In all other cases, the commission must decide “in accordance with the facts in each particular case” if the person is “a member of the family of the deceased employee, or bears to the deceased employee the relation of surviving spouse, lineal descendant, ancestor, or brother or sister.”

The Court stated this last paragraph of the law applies to claims brought by a person not presumed to be a dependent of the employee, and may even apply to a surviving spouse if the spouse was not living with the employee at the time of death.

The opinion stated that the last paragraph of R.C. 4123.59(D) provides two potential categories of dependents. One is a member of the family of the deceased employee. The second is a person who “bears to the deceased employee the relation of surviving spouse, lineal descendant, ancestor, or brother or sister.” Because the sentence contains an “or,” a person does not have to be married to the deceased employee to be a member of the family, the Court ruled.

The law indicates “any” person may be eligible for benefits if that person is determined to be “a member of the family,” the opinion stated. Ohio workers’ compensation laws do not define “member of the family.” When denying Carpenter benefits, the commission did not consider or determine whether she was a member of McDonald’s family, the opinion stated.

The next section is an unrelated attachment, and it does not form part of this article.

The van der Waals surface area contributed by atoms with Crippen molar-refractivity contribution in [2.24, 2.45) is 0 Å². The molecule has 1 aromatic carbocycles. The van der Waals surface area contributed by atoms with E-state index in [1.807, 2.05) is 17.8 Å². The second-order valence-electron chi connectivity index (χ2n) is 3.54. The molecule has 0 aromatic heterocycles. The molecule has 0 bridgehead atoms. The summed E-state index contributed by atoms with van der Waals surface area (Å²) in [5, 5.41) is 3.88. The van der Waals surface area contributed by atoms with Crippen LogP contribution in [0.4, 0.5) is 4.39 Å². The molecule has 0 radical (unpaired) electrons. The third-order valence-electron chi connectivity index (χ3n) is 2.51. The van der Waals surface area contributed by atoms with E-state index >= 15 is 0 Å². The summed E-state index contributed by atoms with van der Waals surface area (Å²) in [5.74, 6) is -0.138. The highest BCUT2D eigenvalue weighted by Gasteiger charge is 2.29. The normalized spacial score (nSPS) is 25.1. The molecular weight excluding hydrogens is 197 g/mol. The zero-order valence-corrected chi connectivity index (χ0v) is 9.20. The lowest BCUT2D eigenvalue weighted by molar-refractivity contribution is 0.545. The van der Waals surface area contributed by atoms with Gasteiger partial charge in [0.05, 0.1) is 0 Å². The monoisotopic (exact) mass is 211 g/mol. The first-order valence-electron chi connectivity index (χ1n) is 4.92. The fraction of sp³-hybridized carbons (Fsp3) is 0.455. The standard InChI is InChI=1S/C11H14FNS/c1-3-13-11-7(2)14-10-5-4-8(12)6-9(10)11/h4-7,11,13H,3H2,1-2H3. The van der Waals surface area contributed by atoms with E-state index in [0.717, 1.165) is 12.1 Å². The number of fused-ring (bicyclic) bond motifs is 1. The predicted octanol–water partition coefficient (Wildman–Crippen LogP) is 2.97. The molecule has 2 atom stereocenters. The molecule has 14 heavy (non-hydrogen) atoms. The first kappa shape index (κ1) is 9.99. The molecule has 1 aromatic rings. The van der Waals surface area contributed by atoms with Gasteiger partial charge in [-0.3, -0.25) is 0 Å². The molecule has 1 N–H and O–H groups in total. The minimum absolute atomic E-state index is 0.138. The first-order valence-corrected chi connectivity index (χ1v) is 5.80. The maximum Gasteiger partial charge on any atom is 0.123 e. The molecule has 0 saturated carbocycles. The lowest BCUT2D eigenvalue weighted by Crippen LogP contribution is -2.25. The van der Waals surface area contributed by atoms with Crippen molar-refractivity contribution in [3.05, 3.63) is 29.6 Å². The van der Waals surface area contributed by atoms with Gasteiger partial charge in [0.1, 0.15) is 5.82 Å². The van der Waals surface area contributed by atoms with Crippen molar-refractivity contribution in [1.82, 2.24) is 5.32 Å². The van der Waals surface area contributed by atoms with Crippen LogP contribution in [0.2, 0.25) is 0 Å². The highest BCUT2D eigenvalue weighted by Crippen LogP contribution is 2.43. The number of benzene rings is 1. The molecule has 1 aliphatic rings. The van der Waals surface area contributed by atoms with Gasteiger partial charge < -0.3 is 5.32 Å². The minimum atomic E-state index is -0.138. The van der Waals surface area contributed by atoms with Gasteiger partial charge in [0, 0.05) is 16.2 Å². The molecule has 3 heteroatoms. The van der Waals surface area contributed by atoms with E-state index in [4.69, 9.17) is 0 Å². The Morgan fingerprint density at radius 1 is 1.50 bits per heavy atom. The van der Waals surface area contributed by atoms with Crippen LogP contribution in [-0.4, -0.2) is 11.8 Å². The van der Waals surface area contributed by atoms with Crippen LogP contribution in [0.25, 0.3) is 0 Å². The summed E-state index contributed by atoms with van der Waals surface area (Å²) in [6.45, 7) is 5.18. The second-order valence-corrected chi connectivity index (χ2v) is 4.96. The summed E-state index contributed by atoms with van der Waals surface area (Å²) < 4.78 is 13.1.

The commission argued that for more than 80 years, the law in Ohio required a legal marriage before it was required to pay death benefits. The opinion noted the commission used cases from 1922 and 1957 to support its argument.

The Court pointed to more recent cases in which stepchildren who were not formally adopted, but lived with and were dependent on the deceased employee, were considered members of the family and were awarded death benefits.

The opinion stated the commission could consider that an unmarried person in a relationship with the deceased is a member of the family. The Court pointed to definitions in Black’s Law Dictionary that could include Carpenter. For instance, one definition of “family” in the law dictionary is “a group consisting of parents and their children,” the opinion noted. Another is “a group of people who live together and usu[ally] have a shared commitment to a domestic relationship.”

“Accordingly — as these definitions show — it is very well possible that Carpenter could qualify as a ‘member of the family of the deceased employee,’” the Court concluded. “Whether Carpenter actually qualifies as a ‘member of the family of the deceased employee’ under the particular facts of this case is a question that the commission will have to address.”

2022-0143. State ex rel. McDonald v. Indus. Comm., Slip Opinion No. 2023-Ohio-1620.

Please note: Opinion summaries are prepared by the Office of Public Information for the general public and news media. Opinion summaries are not prepared for every opinion, but only for noteworthy cases. Opinion summaries are not to be considered as official headnotes or syllabi of court opinions. The full text of this and other court opinions are available online.

Adobe PDF PDF files may be viewed, printed, and searched using the free Acrobat® Reader
Acrobat Reader is a trademark of Adobe Systems Incorporated.